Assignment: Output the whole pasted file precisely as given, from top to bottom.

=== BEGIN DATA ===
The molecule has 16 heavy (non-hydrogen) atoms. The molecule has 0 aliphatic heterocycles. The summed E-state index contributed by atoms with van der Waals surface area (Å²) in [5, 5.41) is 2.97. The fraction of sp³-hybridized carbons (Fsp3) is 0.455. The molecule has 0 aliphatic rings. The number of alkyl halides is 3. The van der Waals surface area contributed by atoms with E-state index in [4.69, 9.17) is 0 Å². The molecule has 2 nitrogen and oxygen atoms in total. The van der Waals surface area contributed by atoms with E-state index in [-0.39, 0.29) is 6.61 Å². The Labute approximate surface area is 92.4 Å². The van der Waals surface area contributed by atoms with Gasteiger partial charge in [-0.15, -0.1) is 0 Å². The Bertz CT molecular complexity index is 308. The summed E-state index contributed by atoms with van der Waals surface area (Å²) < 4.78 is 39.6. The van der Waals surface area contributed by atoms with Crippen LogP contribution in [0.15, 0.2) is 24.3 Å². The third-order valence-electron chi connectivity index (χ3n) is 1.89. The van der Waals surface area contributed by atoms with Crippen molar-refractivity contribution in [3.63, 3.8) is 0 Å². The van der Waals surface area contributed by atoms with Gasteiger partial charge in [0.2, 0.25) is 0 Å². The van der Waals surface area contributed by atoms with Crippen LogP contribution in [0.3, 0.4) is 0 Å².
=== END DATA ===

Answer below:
The molecule has 16 heavy (non-hydrogen) atoms. The molecule has 0 aliphatic heterocycles. The summed E-state index contributed by atoms with van der Waals surface area (Å²) in [5, 5.41) is 2.97. The fraction of sp³-hybridized carbons (Fsp3) is 0.455. The molecule has 0 aliphatic rings. The number of alkyl halides is 3. The van der Waals surface area contributed by atoms with E-state index in [4.69, 9.17) is 0 Å². The molecule has 2 nitrogen and oxygen atoms in total. The van der Waals surface area contributed by atoms with E-state index in [-0.39, 0.29) is 6.61 Å². The Labute approximate surface area is 92.4 Å². The van der Waals surface area contributed by atoms with Gasteiger partial charge in [-0.15, -0.1) is 0 Å². The Bertz CT molecular complexity index is 308. The summed E-state index contributed by atoms with van der Waals surface area (Å²) < 4.78 is 39.6. The van der Waals surface area contributed by atoms with Crippen LogP contribution in [0.15, 0.2) is 24.3 Å². The third-order valence-electron chi connectivity index (χ3n) is 1.89. The van der Waals surface area contributed by atoms with Crippen molar-refractivity contribution in [3.63, 3.8) is 0 Å². The van der Waals surface area contributed by atoms with Gasteiger partial charge in [0.2, 0.25) is 0 Å². The van der Waals surface area contributed by atoms with Crippen LogP contribution in [0.3, 0.4) is 0 Å².